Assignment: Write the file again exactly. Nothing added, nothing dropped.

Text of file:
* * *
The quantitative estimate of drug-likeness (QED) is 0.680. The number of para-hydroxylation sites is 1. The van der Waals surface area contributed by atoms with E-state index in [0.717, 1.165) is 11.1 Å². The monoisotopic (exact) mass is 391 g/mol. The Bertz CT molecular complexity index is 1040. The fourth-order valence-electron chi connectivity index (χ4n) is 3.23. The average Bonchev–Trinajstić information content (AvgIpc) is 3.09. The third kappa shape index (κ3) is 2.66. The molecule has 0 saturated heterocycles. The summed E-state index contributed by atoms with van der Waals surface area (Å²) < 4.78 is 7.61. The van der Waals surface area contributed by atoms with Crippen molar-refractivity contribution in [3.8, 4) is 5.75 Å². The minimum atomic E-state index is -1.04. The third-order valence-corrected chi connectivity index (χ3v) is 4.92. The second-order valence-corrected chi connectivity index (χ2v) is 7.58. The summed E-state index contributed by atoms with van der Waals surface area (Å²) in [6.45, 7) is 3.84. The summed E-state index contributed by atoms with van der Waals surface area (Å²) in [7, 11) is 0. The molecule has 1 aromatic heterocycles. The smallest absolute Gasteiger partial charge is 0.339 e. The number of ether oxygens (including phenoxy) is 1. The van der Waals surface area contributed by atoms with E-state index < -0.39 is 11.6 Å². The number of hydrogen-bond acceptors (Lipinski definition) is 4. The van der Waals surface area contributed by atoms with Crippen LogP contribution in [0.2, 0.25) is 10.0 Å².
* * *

The quantitative estimate of drug-likeness (QED) is 0.680. The number of para-hydroxylation sites is 1. The van der Waals surface area contributed by atoms with E-state index in [0.717, 1.165) is 11.1 Å². The monoisotopic (exact) mass is 391 g/mol. The Bertz CT molecular complexity index is 1040. The fourth-order valence-electron chi connectivity index (χ4n) is 3.23. The average Bonchev–Trinajstić information content (AvgIpc) is 3.09. The third kappa shape index (κ3) is 2.66. The molecule has 0 saturated heterocycles. The summed E-state index contributed by atoms with van der Waals surface area (Å²) < 4.78 is 7.61. The van der Waals surface area contributed by atoms with Crippen molar-refractivity contribution in [3.8, 4) is 5.75 Å². The minimum atomic E-state index is -1.04. The third-order valence-corrected chi connectivity index (χ3v) is 4.92. The second-order valence-corrected chi connectivity index (χ2v) is 7.58. The summed E-state index contributed by atoms with van der Waals surface area (Å²) in [6.45, 7) is 3.84. The summed E-state index contributed by atoms with van der Waals surface area (Å²) in [7, 11) is 0. The molecule has 1 aromatic heterocycles. The smallest absolute Gasteiger partial charge is 0.339 e. The number of ether oxygens (including phenoxy) is 1. The van der Waals surface area contributed by atoms with E-state index < -0.39 is 11.6 Å². The number of hydrogen-bond acceptors (Lipinski definition) is 4. The van der Waals surface area contributed by atoms with Crippen LogP contribution in [0.2, 0.25) is 10.0 Å².